Blue ocean strategy

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The strategy (see: [[@kim2015Blue ocean strategy: how to create uncontested market space and make the competition irrelevant]]) uses the visual metaphor of a blue ocean as opposed to a red ocean.

In the blue ocean, you have endless space to move around, wherever you move is fertile ground that can be harvested.

In the red ocean, on the other hand, there is so much competition that the water has turned bloody.

If you need to pick a context in which to operate, it would seem reasonable to focus on the blue rather than the red ocean. That is a trivial thing to think. And that is one of the largest problems: the Blue Ocean strategy gives little insight.

It focuses on explaining that we can redefine the market in order to make our own blue ocean. It goes as far as claiming that Philips revolutionized tea making in England by putting a small filter in their water kettles.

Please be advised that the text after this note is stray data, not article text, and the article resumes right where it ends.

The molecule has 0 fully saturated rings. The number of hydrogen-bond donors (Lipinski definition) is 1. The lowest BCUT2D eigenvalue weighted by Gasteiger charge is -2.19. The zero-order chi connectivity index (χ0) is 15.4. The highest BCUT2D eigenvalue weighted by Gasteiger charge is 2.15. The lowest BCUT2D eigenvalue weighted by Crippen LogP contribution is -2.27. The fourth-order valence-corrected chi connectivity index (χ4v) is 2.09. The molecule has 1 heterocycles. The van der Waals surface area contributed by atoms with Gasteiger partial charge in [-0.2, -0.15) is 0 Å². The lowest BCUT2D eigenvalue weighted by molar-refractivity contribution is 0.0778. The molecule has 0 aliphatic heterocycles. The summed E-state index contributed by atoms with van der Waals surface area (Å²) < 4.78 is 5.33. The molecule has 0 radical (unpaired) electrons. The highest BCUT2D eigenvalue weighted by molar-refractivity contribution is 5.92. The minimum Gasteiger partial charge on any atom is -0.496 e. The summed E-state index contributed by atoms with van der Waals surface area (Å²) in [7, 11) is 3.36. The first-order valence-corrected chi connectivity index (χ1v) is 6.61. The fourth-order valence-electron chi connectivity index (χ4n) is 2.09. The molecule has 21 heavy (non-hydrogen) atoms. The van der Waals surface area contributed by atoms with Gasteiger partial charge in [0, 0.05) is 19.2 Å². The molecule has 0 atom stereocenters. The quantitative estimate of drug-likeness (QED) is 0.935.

The argument is that most British struggled with scale reaching their tea mugs. Instead of focusing on solving the problem downstream, they focused on solving it "upstream" by adding a strainer to the kettle.

So far, I haven't seen a single person discussing about the blue ocean strategy that has had any kind of deeper understanding, that has used the strategy to define a valid course of action (at least that was not trivially defined by any other methods).


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Aquiles Carattino
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